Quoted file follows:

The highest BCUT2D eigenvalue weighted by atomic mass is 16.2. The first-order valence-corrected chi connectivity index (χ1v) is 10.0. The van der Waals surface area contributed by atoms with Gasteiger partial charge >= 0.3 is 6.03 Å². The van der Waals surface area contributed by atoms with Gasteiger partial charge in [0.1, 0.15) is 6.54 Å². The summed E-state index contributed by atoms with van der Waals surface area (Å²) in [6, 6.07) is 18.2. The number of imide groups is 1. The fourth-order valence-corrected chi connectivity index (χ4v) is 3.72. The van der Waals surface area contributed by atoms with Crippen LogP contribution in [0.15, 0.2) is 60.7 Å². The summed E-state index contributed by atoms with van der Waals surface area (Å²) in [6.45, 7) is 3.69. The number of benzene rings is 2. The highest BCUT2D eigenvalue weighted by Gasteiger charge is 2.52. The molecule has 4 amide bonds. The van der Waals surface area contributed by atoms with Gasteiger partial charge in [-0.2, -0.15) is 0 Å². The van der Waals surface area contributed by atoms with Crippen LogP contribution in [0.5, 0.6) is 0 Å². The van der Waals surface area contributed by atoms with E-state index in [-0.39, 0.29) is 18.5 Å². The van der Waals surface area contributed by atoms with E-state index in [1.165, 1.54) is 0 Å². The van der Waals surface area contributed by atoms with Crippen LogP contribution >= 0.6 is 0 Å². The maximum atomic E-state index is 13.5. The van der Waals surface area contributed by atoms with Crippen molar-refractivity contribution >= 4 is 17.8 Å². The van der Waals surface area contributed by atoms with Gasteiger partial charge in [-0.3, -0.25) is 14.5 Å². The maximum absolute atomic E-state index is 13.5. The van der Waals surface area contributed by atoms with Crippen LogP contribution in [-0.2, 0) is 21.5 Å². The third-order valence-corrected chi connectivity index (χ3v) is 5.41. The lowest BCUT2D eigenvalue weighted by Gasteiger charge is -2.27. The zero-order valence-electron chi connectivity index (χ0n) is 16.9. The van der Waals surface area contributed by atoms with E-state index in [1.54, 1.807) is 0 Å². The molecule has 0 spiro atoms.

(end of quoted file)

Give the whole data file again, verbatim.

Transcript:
The highest BCUT2D eigenvalue weighted by atomic mass is 16.2. The first-order valence-corrected chi connectivity index (χ1v) is 10.0. The van der Waals surface area contributed by atoms with Gasteiger partial charge >= 0.3 is 6.03 Å². The van der Waals surface area contributed by atoms with Gasteiger partial charge in [0.1, 0.15) is 6.54 Å². The summed E-state index contributed by atoms with van der Waals surface area (Å²) in [6, 6.07) is 18.2. The number of imide groups is 1. The fourth-order valence-corrected chi connectivity index (χ4v) is 3.72. The van der Waals surface area contributed by atoms with Crippen LogP contribution in [0.15, 0.2) is 60.7 Å². The summed E-state index contributed by atoms with van der Waals surface area (Å²) in [6.45, 7) is 3.69. The number of benzene rings is 2. The highest BCUT2D eigenvalue weighted by Gasteiger charge is 2.52. The molecule has 4 amide bonds. The van der Waals surface area contributed by atoms with Gasteiger partial charge in [-0.2, -0.15) is 0 Å². The van der Waals surface area contributed by atoms with Crippen LogP contribution in [0.5, 0.6) is 0 Å². The van der Waals surface area contributed by atoms with E-state index in [-0.39, 0.29) is 18.5 Å². The van der Waals surface area contributed by atoms with E-state index in [1.165, 1.54) is 0 Å². The van der Waals surface area contributed by atoms with Crippen LogP contribution >= 0.6 is 0 Å². The maximum atomic E-state index is 13.5. The van der Waals surface area contributed by atoms with Crippen molar-refractivity contribution >= 4 is 17.8 Å². The van der Waals surface area contributed by atoms with Gasteiger partial charge in [-0.3, -0.25) is 14.5 Å². The maximum absolute atomic E-state index is 13.5. The van der Waals surface area contributed by atoms with Crippen LogP contribution in [-0.2, 0) is 21.5 Å². The third-order valence-corrected chi connectivity index (χ3v) is 5.41. The lowest BCUT2D eigenvalue weighted by Gasteiger charge is -2.27. The zero-order valence-electron chi connectivity index (χ0n) is 16.9. The van der Waals surface area contributed by atoms with E-state index in [1.54, 1.807) is 0 Å². The molecule has 0 spiro atoms.